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By Fifth Legislative District | December 6th, 2012 - 7:09pm
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(TRENTON) – The Assembly Commerce and Economic Development Committee today passed legislation by Assemblyman Angel Fuentes (D-Camden/Gloucester) to create a pilot program which opens the door to Social Impact Bonds, a type of pay-for-success contract. The goal of the NJ Social Impact Bond Act is to improve healthcare in New Jersey without using taxpayer dollars.

“The public health crisis plaguing Camden City and many of our state’s urban centers has to be addressed,” said Assemblyman Fuentes. “Opening the door to new resources while reducing government costs is crucial to building sustainable programs that improve quality of life while not burdening taxpayers.”

The NJ Social Impact Bond Act seeks to attract private funding for public programs aimed at reducing the cost of providing healthcare to low-income and uninsured residents. The Economic Development Authority (EDA) will administer the program and oversee a study commission established by the bill.

The study commission will aid the EDA by determining a non-profit to receive the investment funds from private investors, and issuing annual reports detailing the progress of the program.

A3289 has received widespread support, with several leaders of the impact investing industry submitting testimony in favor of the legislation. George Overholser, founder and CEO of Third Sector Capital Partners and former Director of Strategy and New Business Development for Capital One said Social Impact Bonds hold wide appeal for being both socially responsible and fiscally conservative.

“Assemblyman Fuentes and Chairman Coutinho should be commended for leading New Jersey in the pursuit of these innovative projects that change the way government allocates and invests its resources by focusing on results,” Overholser said. “Pay for Success and Social Impact Bonds have the potential to improve the lives of New Jersey’s most vulnerable residents while generating valuable fiscal savings for the state.”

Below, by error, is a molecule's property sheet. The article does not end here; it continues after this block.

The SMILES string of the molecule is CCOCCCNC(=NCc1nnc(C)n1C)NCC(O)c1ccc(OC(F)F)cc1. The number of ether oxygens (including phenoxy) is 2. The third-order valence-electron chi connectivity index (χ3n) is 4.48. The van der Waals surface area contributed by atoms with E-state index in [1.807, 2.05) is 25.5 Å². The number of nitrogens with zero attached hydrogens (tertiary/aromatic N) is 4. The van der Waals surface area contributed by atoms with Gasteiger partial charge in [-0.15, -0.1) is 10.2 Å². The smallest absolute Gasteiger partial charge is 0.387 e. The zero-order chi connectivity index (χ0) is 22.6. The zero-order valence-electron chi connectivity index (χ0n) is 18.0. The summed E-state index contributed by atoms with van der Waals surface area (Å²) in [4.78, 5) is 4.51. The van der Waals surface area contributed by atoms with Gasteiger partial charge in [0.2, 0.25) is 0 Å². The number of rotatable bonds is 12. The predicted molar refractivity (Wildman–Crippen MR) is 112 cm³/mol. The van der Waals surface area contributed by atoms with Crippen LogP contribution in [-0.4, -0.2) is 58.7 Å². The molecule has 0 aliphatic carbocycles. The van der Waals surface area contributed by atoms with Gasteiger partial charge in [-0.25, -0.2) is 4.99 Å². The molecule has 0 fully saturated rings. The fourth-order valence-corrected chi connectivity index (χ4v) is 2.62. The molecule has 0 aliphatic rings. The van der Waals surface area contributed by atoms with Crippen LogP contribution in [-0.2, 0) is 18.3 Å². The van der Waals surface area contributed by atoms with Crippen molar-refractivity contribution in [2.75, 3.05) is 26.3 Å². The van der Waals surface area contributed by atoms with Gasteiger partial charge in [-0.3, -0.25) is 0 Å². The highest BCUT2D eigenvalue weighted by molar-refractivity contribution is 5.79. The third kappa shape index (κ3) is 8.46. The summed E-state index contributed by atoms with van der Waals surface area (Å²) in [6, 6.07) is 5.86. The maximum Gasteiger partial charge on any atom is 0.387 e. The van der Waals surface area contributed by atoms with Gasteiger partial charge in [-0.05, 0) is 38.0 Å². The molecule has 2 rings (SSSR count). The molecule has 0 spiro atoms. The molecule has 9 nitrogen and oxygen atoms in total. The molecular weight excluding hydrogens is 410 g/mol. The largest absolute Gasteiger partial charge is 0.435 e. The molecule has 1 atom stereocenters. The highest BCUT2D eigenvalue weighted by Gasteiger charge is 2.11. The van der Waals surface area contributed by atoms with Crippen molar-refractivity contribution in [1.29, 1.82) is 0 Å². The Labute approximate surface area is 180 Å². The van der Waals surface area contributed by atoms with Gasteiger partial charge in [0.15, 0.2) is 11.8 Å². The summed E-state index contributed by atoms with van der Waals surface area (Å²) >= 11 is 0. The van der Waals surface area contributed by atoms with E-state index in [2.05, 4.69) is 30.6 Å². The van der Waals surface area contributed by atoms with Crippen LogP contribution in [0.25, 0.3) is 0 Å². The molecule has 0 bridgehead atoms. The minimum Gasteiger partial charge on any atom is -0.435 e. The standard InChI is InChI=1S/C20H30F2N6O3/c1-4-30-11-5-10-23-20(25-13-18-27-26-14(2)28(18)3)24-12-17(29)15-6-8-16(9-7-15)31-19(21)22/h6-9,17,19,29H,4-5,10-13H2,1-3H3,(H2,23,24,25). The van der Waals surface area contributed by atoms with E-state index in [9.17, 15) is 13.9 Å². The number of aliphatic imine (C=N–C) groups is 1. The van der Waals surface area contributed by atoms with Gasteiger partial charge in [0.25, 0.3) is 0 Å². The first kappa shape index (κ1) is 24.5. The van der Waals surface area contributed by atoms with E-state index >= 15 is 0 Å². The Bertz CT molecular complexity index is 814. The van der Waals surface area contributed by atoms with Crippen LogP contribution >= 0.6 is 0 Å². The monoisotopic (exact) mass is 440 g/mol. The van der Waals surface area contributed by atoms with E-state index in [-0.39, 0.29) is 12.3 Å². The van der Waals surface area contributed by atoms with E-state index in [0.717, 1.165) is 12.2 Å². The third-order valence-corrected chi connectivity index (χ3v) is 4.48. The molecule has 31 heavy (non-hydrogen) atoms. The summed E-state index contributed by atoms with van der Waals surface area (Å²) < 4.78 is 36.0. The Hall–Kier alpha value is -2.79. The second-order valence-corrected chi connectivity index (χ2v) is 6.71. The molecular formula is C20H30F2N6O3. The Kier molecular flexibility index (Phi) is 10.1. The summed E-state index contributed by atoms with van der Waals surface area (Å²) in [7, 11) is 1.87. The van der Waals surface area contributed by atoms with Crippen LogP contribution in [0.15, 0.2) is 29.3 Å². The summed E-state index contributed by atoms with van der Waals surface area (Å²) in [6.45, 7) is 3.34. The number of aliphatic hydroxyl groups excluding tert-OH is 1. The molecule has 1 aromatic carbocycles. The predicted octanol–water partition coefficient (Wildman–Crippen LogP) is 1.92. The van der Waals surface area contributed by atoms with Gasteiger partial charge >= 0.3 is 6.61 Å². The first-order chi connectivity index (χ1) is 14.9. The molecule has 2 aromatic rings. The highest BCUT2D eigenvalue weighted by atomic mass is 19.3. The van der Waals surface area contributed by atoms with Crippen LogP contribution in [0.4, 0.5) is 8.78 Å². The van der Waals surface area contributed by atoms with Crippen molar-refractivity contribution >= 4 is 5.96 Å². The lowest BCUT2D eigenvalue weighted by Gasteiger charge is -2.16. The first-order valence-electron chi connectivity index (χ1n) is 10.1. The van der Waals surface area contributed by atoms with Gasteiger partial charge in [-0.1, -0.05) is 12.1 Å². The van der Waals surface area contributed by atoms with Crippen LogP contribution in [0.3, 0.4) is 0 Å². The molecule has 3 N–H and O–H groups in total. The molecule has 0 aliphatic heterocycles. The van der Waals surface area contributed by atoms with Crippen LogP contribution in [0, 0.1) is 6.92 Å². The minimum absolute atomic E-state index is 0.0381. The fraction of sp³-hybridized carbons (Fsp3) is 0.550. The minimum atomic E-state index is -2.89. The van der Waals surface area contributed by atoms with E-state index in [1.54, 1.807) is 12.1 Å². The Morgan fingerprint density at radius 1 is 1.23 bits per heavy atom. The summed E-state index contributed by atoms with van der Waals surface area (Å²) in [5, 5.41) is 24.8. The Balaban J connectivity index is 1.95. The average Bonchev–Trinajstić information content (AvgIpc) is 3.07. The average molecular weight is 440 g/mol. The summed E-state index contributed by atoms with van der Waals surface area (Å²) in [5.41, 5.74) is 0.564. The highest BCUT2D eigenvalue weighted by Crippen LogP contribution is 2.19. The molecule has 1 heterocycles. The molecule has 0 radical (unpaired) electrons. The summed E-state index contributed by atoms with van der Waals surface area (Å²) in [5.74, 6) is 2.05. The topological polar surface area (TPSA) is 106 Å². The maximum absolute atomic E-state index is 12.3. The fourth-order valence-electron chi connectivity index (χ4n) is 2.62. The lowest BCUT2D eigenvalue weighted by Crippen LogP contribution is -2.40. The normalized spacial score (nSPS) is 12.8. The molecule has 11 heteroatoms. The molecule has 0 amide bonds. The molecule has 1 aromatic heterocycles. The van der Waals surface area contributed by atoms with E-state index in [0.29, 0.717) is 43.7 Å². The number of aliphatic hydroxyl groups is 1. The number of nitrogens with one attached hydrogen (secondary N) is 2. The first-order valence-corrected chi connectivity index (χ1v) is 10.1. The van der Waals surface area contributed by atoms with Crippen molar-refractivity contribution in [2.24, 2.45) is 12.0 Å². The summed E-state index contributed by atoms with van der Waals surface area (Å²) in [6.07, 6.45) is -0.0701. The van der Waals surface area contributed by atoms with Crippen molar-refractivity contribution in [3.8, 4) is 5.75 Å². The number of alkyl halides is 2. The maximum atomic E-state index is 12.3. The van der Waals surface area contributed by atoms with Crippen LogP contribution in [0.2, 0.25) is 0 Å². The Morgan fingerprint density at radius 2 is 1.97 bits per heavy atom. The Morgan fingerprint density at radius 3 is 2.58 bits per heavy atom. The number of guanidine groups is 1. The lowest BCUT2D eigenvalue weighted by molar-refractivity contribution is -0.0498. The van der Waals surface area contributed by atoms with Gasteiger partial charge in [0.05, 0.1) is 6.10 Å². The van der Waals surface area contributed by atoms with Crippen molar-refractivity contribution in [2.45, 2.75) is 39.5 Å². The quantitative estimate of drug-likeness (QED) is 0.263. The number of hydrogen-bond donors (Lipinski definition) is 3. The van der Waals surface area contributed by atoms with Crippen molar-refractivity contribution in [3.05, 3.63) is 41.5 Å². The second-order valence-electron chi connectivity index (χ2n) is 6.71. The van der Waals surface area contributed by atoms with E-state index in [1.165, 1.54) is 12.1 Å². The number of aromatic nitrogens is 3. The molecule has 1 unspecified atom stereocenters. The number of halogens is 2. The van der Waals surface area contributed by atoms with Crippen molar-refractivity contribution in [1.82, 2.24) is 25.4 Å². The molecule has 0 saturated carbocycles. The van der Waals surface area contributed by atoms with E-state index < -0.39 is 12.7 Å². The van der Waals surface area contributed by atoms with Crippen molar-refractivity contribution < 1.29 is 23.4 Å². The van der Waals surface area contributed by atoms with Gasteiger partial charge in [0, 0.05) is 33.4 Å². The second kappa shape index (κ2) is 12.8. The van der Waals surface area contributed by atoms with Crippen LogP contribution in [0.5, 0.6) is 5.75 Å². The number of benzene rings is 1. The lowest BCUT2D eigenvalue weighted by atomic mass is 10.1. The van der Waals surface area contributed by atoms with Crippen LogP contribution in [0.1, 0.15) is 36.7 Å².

“As the legislators of New Jersey have demonstrated, there is an imminent need to rethink the way critical social service programs are funded in the face of unprecedented budgetary constraints,” added Tracy Paladjian, CEO and Co-Founder of Social Finance. We are excited about New Jersey's exploration into social impact financing and the role commercial capital can play in expanding social services in the state.”

“We know that prevention is a better investment than paying for care in the ER or hospital,” said Rick Brush, CEO of Collective Health, which has pioneered the development of Health Impact Bonds and is leading related projects throughout the U.S. “The challenge is that most of our health care dollars are spent after people get sick. Health Impact Bonds allow us to expand proven prevention programs to a much greater number of people who will benefit.”

“As former president of the Camden City Council, I am fully aware of how tight public funds are for social programs,” Assemblyman Fuentes added. “The Social Impact Bond Act establishes a strong foundation for innovative methods to expand capital in a meaningful way.”

Sponsors of the NJ Social Impact Bond Act include Commerce and Economic Development Chair Assemblyman Al Coutinho, Assemblywoman Angelica Jimenez, Appropriations Chair Assemblyman John Burzichelli, and Assemblywoman Gabriela Mosquera. The bill was passed by the Commerce and Economic Development Committee unanimously, and will now be considered by the Assembly Appropriations Committee.

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Alexis Degan
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